R.V.B. - Do you find that now you're adding that more and more into your writing?
M.S. - Yeah, I mean we were always kind of the jazzy guys in the UK. We were an organ trio, which is kind of a jazz configuration.... I suppose in a lot of people's minds, and we've always been pretty funky. I just let it come out, you know none of it's by design. Even when I write a song, it is what comes out... what I feel at the time. It's fair game to me. If it ends up being kind of a "New Orleans'y" thing... if it feels right, then its right to me. That's the way I look at it. It's all good... it's just music really.
R.V.B. - I see you just came up with a new album. How did you come up with the title "Far As I Can See"
M.S. - Well, it's a line from one of the songs later on in the album "Hindsight" and the other track is called "From Far Away" so it kinda pulled a few things together. Going into making the record... before we signed to the new label, we had just decided to start recording some new stuff we had, regardless who's gonna put it out. We were just gonna go in and start making a record. So we didn't really have any restraints on what we were gonna do. We were very open on a lot of different feels on it. So that line from one of the songs seemed to tie it together pretty well for us. It's as far as we could see at that moment... making records always is just a moment in time, because we always improvise. On shows, songs develop from there so you just have to accept that, that version on the album is just a version, you know? It's gonna become something else most of the time. So the name just kinda tied it together on how we were feeling about it at the time.
R.V.B. - I see that you were very involved with the whole process. You produced it... you wrote some of the songs. How long of a process was this to complete?
M.S. - Actually, probably the whole album took a couple of weeks of actual time. I was writing the songs for quite a bit. There was a big gap. We went and recorded some stuff, and because we were touring, it was probably about 4 or 5 months before we went back and finished it, and I sang the final vocals... we mixed it, and that kind of thing. It was over the course of about six months, but it was actually two weeks of studio time all together. It was nice and organic, and we didn't pressure ourselves. When it felt right, it was right. We hadn't signed with the new label yet so there wasn't any "You got to have this out by next week", so I had a chance to let it sit for a bit.
R.V.B. - So as far as touring and all the shows you do. Are you used to the lifestyle now? You know, living in hotel rooms... Do you like it?
M.S. - It's how it's always been for me yeah. I don't really know any other way, if you know what I mean... so I think I like it (hahaha). I like the way I look today because after a while it will grind you down, because we're not touring on private jets, and luxury tour busses. You know, we're in the van getting it done, right?.. when you're playing the blues. The way I came to look at it is... that's my job, that stuff. The 22 hour day, that's on a plane... in a van... sleeping in crappy hotel, or eating whatever you can get your hands to eat before the show. That's my job... that's the bit I try and get paid for. Two hours on stage is what I would do anyway.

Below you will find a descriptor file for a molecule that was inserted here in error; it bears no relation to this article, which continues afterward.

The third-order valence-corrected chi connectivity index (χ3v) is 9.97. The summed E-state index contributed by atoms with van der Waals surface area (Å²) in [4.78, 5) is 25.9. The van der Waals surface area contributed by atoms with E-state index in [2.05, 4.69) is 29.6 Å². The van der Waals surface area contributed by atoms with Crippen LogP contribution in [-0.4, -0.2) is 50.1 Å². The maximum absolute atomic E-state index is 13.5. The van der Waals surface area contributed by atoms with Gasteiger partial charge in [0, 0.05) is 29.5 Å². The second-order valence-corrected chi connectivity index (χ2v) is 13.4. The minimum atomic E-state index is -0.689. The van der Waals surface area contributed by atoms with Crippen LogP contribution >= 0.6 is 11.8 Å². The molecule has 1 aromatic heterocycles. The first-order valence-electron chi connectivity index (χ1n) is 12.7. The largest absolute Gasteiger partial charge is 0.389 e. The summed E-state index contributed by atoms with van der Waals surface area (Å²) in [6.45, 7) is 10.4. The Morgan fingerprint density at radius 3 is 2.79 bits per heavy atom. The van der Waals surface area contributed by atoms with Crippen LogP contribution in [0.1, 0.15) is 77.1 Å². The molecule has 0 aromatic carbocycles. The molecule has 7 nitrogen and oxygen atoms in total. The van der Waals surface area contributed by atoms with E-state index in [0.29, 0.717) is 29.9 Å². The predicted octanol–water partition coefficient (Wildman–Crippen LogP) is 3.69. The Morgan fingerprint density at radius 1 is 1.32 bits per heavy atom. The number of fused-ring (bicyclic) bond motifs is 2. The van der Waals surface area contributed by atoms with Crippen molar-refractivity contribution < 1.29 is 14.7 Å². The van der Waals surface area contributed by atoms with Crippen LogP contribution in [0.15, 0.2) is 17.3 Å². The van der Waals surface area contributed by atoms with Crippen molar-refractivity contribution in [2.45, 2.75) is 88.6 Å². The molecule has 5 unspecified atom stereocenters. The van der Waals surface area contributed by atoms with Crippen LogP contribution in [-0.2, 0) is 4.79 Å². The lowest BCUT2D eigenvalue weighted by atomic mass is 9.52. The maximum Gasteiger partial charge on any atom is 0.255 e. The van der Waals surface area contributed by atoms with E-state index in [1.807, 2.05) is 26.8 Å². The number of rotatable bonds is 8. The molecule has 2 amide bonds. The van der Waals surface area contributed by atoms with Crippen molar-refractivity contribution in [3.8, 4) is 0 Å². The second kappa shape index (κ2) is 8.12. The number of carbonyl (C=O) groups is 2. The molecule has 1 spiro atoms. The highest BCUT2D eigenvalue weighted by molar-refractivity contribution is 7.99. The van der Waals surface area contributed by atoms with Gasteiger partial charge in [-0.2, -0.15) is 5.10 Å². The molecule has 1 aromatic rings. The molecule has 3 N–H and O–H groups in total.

R.V.B. - Well that's what a lot of people would love to do.
M.S. - Yeah, so my job is all the other stuff. That's the day job, and everybody has to dosome stuff that isn't perfect, and a living, and I get to play anyway. So that's the way I see it, or the music would become tainted by it. You have to kind of keep that bit pure, and go all the other twenty two hours to play.
R.V.B. - How many songs do you rotate in a set? Do you change it up?
M.S. - Oh yea, yea in fact I don't even have a set list really. I never write a set list for the band. I mean I've been playing with Johnny long enough that I can call pretty much anything from the last ten years, and he can play it, so we do mix it up. Generally when we start out on a tour, we kind of have a rough running order of current songs that we want to play from the record, or something like that. We kind of get up there and feel it out you know. We feel the audience... if they might be ready for a slow blues or something like that, so it's always just playing for us.
M.S. - Yeah, it's probably been 18 months since we've been out on the west coast. It's a bit further to go, so we're looking forward to getting back out there. As I said, I spent much of my youth in California, so it's kind of... I have a real affinity with the place. It's gonna be nice to get back to San Francisco and things... and back through Canada, and back to the east coast again.
R.V.B. - Yeah, you're gonna be in my neck of the woods. I see you're gonna be at the Boulton Center. Have you played there before?
M.S. - No we've not, but we did do a gig on Long Island on my first U.S. tour in 2010 and I can't remember where it was.
R.V.B. - I'll use all available media to promote the show. You'll be on the top page when the time comes.
M.S. - Thank you. I appreciate the support. That's what it takes these days playing this type of music... is word of mouth... it's grass roots. There's no big national media push for blues, and other kinds of music, so it's all hands on deck, right?
R.V.B. - Yeah, well your record company sent me a copy of your CD, and I listened to it about four times now and I really like it. I'll do my best to get some people in the place for you.
M.S. - Alright, thanks very much man. I appreciate that
R.V.B. - Anyway Matt, thanks for taking the time to talk with me, and enjoy your trip to the west coast, and have a great tour.
M.S. - Alright man, and we'll see you in August right?
R.V.B. - You will.
M.S. - Thanks Rob, I appreciate it
R.V.B. - Take care
Interview conducted by Robert von Bernewitz
For more information on Matt Schofield wisit his website here www.mattschofield.com